Organisation of genetic material
Eukaryotic cells with nuclei measuring only a few micrometres may contain nearly 2 metres of DNA, coiled multiple times.
genetic material, DNA, deoxyribonucleic acid, double helix, chromosome, adenine, thymine, cytosine, guanine, reproduction, purine, pyrimidine, hydrogen bond, histone protein, nucleosome, human, biochemistry, biology
Fine structure of chromosomes
- sugar-phosphate backbone
- sugar (deoxyribose)
- beads-on-a-string structure
- histone core (8 histone protein molecules)
- H1 histone
- coil structure
- loop structure
- protein skeleton
Structure of DNA
- sugar-phosphate backbone - A chain of alternating sugar (deoxyribose) and phosphate molecules.
- nucleobases - DNA contains 4 types of nucleobases: adenine, thymine, guanine and cytosine. Adenine and guanine are larger purine bases, while thymine and cytosine are smaller pyrimidines.
- sugar (deoxyribose) - DNA contains a five-atom sugar molecule called deoxyribose. Hence the name deoxyribonucleic acid.
- phosphate - They are found between deoxyribose molecules.
- adenine - Adenine and guanine are purines. Adenine attaches to thymine by two hydrogen bonds.
- thymine - Thymine and cytosine are pyrimidines.
- cytosine - Cytosine and thymine are pyrimidines.
- guanine - Guanine and adenine are purines. Guanine attaches to cytosine by three hydrogen bonds.
DNA molecules are double helix-shaped molecules in which nucleobases are attached to a sugar-phosphate backbone. The order of the nucleobases encodes the amino acid sequence of proteins. Thus DNA determines the characteristics of living organisms.
In the sugar-phosphate backbone, deoxyribose and phosphate alternate. The nucleobases are classified into two types: purines and pyrimidines. Adenine and guanine are purines, thymine and cytosine are pyrimidines. According to the rule of base pairing, there must be a thymine opposite an adenine and a cytosine opposite a guanine, that is, a larger purine is always paired with a smaller pyrimidine. Nucleobases are attached by hydrogen bonds. Adenine is bound to thymine by two hydrogen bonds, and guanine is bound to cytosine by three.
Eucaryotic cells with nuclei measuring only a few micrometres may contain several metres of DNA, which has to be packaged and organised in order to fit into the tiny nucleus without tangling, and to ensure that it can be divided appropriately during cell division.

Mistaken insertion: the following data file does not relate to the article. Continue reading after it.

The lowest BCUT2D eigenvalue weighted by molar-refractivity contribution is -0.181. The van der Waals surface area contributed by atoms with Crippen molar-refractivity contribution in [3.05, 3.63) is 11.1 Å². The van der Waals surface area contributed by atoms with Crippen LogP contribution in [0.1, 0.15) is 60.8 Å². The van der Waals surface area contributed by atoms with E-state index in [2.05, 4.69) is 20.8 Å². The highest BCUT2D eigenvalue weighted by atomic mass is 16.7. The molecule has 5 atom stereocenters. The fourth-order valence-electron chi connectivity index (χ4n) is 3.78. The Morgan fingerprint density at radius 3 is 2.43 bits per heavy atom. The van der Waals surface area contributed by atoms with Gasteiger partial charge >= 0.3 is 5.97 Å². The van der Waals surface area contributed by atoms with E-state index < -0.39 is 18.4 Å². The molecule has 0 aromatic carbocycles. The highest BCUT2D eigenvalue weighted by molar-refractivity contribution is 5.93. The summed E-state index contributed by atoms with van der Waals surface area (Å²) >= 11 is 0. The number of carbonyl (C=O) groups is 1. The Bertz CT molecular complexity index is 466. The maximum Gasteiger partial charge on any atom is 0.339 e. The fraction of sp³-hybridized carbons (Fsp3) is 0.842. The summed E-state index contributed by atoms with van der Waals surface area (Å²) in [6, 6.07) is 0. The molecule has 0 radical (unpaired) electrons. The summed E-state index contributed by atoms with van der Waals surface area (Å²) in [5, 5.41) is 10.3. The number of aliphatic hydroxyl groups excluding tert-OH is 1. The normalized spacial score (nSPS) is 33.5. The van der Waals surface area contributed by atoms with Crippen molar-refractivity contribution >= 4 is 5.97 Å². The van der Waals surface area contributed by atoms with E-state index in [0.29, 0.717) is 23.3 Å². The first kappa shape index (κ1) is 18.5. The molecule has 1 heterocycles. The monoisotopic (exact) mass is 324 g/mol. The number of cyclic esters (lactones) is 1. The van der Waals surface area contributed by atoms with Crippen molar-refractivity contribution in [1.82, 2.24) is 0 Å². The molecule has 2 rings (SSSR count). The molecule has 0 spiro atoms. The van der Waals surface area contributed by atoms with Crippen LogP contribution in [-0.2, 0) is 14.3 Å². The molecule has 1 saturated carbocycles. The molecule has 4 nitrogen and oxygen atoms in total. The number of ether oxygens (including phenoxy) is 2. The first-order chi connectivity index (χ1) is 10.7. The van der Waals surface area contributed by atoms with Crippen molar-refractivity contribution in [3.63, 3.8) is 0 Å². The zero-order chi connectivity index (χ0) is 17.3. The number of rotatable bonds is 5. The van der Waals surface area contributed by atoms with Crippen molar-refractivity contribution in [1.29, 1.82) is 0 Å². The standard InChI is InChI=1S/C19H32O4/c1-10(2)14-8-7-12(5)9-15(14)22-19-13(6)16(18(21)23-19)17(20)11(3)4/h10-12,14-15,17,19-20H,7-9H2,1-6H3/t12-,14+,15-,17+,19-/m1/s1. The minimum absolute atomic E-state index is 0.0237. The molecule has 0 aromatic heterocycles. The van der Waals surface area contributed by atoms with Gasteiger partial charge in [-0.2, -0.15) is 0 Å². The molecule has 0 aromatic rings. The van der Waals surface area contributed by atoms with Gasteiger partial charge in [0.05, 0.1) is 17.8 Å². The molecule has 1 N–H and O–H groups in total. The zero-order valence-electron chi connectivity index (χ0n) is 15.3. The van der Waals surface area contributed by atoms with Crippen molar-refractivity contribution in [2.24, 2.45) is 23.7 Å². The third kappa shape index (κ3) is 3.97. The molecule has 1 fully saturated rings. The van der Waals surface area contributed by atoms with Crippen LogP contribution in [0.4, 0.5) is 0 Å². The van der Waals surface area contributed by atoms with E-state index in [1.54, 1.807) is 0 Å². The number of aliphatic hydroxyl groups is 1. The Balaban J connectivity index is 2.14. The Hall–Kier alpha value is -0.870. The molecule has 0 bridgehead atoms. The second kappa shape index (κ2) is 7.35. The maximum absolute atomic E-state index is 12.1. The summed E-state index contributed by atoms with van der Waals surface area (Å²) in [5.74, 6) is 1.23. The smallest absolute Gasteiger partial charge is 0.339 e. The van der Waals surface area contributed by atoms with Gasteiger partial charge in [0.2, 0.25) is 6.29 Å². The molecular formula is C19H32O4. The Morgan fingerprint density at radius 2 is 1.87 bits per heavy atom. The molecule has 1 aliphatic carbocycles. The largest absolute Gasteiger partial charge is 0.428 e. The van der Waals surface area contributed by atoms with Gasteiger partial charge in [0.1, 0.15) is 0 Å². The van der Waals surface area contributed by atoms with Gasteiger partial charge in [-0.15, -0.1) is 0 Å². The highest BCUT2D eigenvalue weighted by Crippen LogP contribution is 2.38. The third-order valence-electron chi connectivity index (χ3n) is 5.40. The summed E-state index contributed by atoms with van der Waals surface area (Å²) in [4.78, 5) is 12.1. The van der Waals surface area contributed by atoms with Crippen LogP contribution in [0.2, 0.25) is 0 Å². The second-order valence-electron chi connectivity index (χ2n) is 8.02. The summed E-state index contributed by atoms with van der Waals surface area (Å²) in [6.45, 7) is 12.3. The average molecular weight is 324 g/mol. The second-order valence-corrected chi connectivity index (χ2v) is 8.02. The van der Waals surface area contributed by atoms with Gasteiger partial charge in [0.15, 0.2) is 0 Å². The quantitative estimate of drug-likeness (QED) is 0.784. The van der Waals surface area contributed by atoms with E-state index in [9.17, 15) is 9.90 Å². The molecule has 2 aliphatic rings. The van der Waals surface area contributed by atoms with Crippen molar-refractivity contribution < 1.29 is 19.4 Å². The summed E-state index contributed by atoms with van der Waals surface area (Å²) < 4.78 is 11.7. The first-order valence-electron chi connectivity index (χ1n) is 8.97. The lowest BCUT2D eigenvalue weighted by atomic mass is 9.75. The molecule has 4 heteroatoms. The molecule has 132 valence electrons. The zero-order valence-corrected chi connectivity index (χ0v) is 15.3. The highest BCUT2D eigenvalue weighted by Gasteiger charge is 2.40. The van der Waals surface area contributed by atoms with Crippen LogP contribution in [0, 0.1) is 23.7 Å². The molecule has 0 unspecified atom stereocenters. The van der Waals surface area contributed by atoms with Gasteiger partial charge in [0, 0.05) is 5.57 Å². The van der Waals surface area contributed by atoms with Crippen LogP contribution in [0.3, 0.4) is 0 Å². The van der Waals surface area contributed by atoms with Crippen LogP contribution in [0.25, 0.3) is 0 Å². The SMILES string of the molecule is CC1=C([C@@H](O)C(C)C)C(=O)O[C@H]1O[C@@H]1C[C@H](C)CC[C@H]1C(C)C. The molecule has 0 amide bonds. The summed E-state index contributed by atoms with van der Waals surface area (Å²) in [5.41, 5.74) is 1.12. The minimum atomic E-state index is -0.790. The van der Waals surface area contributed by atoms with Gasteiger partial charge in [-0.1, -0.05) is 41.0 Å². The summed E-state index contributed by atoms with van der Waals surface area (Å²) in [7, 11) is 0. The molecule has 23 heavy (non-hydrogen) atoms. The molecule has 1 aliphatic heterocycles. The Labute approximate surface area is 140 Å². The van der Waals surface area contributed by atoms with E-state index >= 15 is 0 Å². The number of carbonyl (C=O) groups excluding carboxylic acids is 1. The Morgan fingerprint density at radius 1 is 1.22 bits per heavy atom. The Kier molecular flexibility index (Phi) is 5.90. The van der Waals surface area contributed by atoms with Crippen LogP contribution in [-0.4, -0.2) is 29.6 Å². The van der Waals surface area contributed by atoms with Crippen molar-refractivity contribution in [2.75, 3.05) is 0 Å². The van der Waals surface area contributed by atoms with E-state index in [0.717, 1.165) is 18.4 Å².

The DNA molecule is wrapped onto clusters of histone proteine molecules to create nucleosomes. Eight histone molecules make up the core, with the DNA coiled around it twice. DNA is attached to the core by H1 histones. These histone cores form a structure similar to beads on a string.
This beads-on-a-string structure coils into a spiral-like solenoid structure with six nucleosomes in one section.
In the next stage of packaging, parts of the coil attach to a protein skeleton and form a characteristic loop structure.
The loop structure coils again to form the chromosome.
Human cells have 46 of these, with a total of nearly 2 metres of DNA. That is, each of the microscopic chromosomes contains 4 cm of DNA on average.
Eukaryotic cells contain a number of organelles.
Carrier of genetic information in cells.
Our gametes are haploid cells produced from diploid cells by meiosis, a special type of cell division.
Mitosis is the process by which a eukaryotic cell divides into two cells and the number of chromosomes remains unchanged.
A heterocyclic aromatic organic compound, its derivatives include guanine and adenine.
A heterocyclic organic compound, its derivatives are thymine, cytosine and uracil.
A component of DNA, it contains one less hydroxyl group than β-D-ribose.
This animation presents levels of biological organisation from the level of the individual organism to the level of cells.
Common ciliated eucaryotic unicellular organisms widespread in freshwaters.
The process of the decay of unstable nuclei is called radioactivity.
Tardigrades can survive in extreme environments, they can even stay alive in outer space.
Widespread heterotrophic unicellular organisms with constantly changing shapes
The structure and arrangement of polypeptide chains affects the spatial structure of proteins.